Food

MY KITCHEN IN SPAIN: GETTING CHEFFY WITH GARLIC

 

Ajo morado–purple garlic–the best variety.

In my news feed this week was the announcement of the winners of the contest for best dish made with purple garlic. The chefs’ competition was the culmination of the XLVIII Feria Internacional del Ajo in Las Pedroñeras (Cuenca, Castilla-La Mancha), the “garlic capital of Spain.”

The winner, Antonio González of Restaurante+Ideas (Higueruela, Albacete) created a dish called “Ajo Morado Pedroñero.” The photo depicted an out-size head of garlic on a plate, with no indication of what it was confected. No recipe, no description of ingredients.

I did find a recipe for a winner from a previous year, “Crema Helada de Ajo Morado,” by Federico Guajardo of Sal de Mar (Denia, Alicante). Crema helada de ajo morado asado, gamba ahumada, romesco y gelé de agua de pimiento asado. Frozen garlic cream, smoked shrimp, romesco sauce with smoked olive oil and gelée of roasted pepper. (See Chef Federico’s original recipe here.) 

The recipe looked doable—until I checked the list of tools required. Besides a grill, various knives and pots and pans were Thermomix, a Roner and a Pacojet, three very cheffy appliances. And, in the ingredient list were xantham gum and agar agar.

It’s always fun to try something above my pay grade, so I decided to have a go, adapting the recipe to the limitations of a home kitchen and family meals. Instead of artistically plating the cream with its accoutrements, I dolloped it as a garnish in a bowl of gazpacho (in this case, store-bought gazpacho poured from a carton). I added cooked, not smoked, shrimp; diced red pepper and smoked pimentón instead of the romesco and pepper gelée. My own touch was to add thin strips of mojama, air-dried tuna.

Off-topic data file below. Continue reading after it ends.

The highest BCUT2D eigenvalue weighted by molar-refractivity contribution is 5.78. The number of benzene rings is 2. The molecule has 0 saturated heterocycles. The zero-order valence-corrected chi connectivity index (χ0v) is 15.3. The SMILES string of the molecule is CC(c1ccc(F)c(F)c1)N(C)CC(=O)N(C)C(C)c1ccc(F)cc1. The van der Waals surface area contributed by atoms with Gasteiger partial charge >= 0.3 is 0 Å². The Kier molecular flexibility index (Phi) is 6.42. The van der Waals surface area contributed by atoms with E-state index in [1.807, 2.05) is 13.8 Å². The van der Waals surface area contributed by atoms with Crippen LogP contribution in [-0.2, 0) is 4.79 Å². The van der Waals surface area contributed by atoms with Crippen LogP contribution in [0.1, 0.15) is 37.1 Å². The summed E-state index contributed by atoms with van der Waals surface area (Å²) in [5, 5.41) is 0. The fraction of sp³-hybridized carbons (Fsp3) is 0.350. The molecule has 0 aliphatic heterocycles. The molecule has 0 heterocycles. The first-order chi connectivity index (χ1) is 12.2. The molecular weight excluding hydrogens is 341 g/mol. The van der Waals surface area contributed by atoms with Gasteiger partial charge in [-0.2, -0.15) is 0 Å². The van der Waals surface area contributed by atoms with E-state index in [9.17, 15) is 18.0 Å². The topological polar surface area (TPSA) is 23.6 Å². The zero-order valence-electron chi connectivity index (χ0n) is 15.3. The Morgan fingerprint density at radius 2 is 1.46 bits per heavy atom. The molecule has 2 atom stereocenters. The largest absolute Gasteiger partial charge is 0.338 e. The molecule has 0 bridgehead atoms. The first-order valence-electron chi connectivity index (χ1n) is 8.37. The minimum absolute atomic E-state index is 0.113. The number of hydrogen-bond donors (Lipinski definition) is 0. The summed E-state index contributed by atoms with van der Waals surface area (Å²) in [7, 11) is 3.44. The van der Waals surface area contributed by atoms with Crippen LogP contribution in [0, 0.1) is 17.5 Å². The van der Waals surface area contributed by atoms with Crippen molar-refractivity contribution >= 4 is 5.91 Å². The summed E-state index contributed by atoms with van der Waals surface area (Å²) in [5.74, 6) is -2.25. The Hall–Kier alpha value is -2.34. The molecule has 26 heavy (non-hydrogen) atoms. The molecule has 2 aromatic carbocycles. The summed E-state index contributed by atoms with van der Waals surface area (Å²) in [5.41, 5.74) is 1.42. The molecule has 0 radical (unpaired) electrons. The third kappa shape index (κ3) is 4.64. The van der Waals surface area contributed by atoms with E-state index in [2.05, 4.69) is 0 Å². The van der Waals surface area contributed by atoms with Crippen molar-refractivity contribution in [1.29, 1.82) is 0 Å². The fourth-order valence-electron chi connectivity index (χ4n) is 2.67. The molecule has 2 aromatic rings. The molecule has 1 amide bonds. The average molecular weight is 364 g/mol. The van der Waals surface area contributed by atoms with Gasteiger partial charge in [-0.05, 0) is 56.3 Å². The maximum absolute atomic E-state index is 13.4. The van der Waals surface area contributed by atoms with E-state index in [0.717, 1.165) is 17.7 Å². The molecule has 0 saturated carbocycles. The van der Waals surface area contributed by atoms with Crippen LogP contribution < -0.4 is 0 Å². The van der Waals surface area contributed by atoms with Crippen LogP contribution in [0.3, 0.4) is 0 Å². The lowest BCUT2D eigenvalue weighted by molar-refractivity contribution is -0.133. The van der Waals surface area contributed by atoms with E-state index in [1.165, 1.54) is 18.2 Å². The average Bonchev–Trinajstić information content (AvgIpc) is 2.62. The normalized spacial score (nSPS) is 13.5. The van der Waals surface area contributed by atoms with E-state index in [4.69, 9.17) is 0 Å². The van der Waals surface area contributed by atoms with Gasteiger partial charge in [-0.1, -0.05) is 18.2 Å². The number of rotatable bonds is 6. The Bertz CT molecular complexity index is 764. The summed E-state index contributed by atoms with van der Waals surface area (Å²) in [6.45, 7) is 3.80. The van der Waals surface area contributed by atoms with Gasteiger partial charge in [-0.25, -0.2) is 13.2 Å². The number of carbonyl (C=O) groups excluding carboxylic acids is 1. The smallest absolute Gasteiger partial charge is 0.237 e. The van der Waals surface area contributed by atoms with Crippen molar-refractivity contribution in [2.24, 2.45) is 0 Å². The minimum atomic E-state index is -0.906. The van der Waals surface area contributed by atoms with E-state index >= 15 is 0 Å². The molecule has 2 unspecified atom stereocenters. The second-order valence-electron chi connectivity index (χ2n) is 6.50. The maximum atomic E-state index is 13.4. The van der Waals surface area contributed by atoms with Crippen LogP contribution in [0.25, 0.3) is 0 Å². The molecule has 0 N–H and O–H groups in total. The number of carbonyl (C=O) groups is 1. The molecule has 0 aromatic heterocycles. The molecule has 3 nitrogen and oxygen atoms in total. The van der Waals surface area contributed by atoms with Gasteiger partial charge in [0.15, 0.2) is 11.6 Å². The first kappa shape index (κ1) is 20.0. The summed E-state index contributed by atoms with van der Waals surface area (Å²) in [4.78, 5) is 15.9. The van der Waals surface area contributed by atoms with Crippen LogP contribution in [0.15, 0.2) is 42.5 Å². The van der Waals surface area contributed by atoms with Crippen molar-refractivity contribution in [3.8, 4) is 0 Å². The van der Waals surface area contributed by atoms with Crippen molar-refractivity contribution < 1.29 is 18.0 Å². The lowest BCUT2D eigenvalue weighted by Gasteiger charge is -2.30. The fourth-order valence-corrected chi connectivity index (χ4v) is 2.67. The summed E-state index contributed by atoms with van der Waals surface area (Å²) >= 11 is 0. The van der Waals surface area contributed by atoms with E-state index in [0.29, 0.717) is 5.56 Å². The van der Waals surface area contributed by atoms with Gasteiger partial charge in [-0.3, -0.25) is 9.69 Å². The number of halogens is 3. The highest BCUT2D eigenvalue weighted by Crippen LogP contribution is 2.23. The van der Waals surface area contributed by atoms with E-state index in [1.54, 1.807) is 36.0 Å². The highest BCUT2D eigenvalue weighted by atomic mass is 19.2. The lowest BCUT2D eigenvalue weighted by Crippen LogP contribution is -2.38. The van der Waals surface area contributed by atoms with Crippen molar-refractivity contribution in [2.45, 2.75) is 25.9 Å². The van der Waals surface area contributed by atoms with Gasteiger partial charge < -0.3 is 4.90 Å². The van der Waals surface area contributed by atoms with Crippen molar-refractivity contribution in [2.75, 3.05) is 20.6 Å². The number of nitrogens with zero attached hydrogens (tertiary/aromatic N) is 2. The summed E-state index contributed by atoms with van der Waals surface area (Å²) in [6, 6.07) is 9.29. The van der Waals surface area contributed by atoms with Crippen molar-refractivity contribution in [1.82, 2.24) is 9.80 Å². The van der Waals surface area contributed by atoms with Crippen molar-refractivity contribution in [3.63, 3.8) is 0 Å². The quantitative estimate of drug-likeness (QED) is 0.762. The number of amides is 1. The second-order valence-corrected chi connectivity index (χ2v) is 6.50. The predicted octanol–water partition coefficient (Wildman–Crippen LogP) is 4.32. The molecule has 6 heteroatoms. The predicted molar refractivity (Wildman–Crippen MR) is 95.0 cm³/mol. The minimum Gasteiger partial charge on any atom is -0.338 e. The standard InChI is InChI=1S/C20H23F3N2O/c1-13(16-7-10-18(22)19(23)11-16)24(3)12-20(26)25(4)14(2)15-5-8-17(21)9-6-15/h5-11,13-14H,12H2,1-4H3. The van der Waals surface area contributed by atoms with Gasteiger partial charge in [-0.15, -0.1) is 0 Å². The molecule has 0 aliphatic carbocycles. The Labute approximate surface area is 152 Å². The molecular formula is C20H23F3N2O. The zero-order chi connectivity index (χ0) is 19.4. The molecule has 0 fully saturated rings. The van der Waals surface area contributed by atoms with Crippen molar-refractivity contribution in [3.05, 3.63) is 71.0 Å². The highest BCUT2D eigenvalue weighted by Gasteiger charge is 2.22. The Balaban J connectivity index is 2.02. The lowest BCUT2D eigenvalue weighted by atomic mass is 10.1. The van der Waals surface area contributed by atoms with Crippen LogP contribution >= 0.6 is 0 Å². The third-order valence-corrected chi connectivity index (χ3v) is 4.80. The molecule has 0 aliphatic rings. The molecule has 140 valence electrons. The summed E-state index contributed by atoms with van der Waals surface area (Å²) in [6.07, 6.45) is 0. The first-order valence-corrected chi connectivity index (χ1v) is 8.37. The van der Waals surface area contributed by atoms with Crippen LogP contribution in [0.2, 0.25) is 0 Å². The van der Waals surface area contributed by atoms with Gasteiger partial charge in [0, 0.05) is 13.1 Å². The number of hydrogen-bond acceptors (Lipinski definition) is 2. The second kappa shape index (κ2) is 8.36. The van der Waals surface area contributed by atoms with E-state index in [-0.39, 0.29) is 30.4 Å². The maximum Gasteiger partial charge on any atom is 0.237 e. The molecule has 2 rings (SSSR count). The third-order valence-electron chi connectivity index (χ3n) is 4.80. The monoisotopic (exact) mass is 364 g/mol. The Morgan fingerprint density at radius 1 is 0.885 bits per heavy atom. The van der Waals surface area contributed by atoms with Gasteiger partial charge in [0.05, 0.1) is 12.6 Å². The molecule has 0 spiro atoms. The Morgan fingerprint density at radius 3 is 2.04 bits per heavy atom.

Chilled gazpacho is garnished with scoops of frozen garlic cream, shrimp, chopped roasted red pepper and pieces of mojama, air-dried tuna. 

Full disclosure: I used store-bought gazpacho. Some brands are pretty good and I don’t have any garden tomatoes to make my own. The frozen garlic cream turns it into something special!

Scoops of frozen garlic cream.

The Roner, what the chef used to make the roasted garlic oil, is the original sous vide device (invented by Gerona chefs, Joan Roca and Nora Caner). It uses a precision temperature thermal circulator to cook vacuum-sealed foods at low temperature. I simply cooked the roasted garlic in olive oil at a very low temperature, swirling the pan occasionally. 

The Pacojet, a Swiss-made device, is “a $4000 ice cream machine” that turns a frozen block into creamy-smooth puree in an instant. I used a blender to break down the ice crystals in the partially-frozen puree. And, instead of xanthan gum, an ingredient used in professional kitchens to produce extra-smooth emulsions, I used a little cornstarch. 

A Thermomix is a food processor/blender that also cooks. In the chef’s recipe, it was used to make the romesco sauce that was emulsified with olive oil that had been smoked by infusing it with a twig of charred grapevine. I skipped the romesco sauce, which, in any case, is easily made in a regular blender. I also passed on the gelée made with the liquid from roasted bell pepper, for which I might have needed agar agar to set the gelée (although gelatin would work too). 

The frozen garlic cream was a success. But, I could use some chef’s help with my food styling!

Gazpacho with Frozen Garlic Cream

Gazpacho con Crema Helada de Ajo Morado

You will not need all of the roasted garlic oil for this recipe. Use the remainder for salads or to baste a roast chicken.